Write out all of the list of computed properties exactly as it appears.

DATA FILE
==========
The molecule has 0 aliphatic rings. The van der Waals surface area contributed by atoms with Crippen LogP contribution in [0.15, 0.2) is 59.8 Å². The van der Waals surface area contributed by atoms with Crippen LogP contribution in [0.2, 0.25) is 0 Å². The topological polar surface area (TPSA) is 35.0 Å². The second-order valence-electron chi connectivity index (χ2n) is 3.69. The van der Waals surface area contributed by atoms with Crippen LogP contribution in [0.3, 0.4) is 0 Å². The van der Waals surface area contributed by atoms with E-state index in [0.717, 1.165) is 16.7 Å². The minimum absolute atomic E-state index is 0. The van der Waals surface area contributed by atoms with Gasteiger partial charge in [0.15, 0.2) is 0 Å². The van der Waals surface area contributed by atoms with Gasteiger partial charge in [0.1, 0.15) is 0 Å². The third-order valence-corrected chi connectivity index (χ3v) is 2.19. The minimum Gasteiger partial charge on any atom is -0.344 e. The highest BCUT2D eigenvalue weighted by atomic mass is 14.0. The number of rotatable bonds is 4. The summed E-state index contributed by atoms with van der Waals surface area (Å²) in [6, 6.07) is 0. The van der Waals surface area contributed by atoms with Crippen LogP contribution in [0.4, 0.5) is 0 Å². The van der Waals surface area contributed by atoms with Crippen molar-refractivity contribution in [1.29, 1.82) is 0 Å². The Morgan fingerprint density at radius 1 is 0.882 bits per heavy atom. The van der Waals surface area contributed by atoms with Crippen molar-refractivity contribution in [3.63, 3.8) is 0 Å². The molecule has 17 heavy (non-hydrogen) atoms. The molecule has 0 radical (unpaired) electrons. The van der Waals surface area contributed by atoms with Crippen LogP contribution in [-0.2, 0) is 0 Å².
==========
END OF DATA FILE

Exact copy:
The molecule has 0 aliphatic rings. The van der Waals surface area contributed by atoms with Crippen LogP contribution in [0.15, 0.2) is 59.8 Å². The van der Waals surface area contributed by atoms with Crippen LogP contribution in [0.2, 0.25) is 0 Å². The topological polar surface area (TPSA) is 35.0 Å². The second-order valence-electron chi connectivity index (χ2n) is 3.69. The van der Waals surface area contributed by atoms with Crippen LogP contribution in [0.3, 0.4) is 0 Å². The van der Waals surface area contributed by atoms with E-state index in [0.717, 1.165) is 16.7 Å². The minimum absolute atomic E-state index is 0. The van der Waals surface area contributed by atoms with Gasteiger partial charge in [0.15, 0.2) is 0 Å². The van der Waals surface area contributed by atoms with Gasteiger partial charge in [0.1, 0.15) is 0 Å². The third-order valence-corrected chi connectivity index (χ3v) is 2.19. The minimum Gasteiger partial charge on any atom is -0.344 e. The highest BCUT2D eigenvalue weighted by atomic mass is 14.0. The number of rotatable bonds is 4. The summed E-state index contributed by atoms with van der Waals surface area (Å²) in [6, 6.07) is 0. The van der Waals surface area contributed by atoms with Crippen LogP contribution in [0.4, 0.5) is 0 Å². The van der Waals surface area contributed by atoms with Crippen molar-refractivity contribution in [1.29, 1.82) is 0 Å². The Morgan fingerprint density at radius 1 is 0.882 bits per heavy atom. The van der Waals surface area contributed by atoms with Crippen molar-refractivity contribution in [3.63, 3.8) is 0 Å². The molecule has 17 heavy (non-hydrogen) atoms. The molecule has 0 radical (unpaired) electrons. The van der Waals surface area contributed by atoms with Crippen LogP contribution in [-0.2, 0) is 0 Å².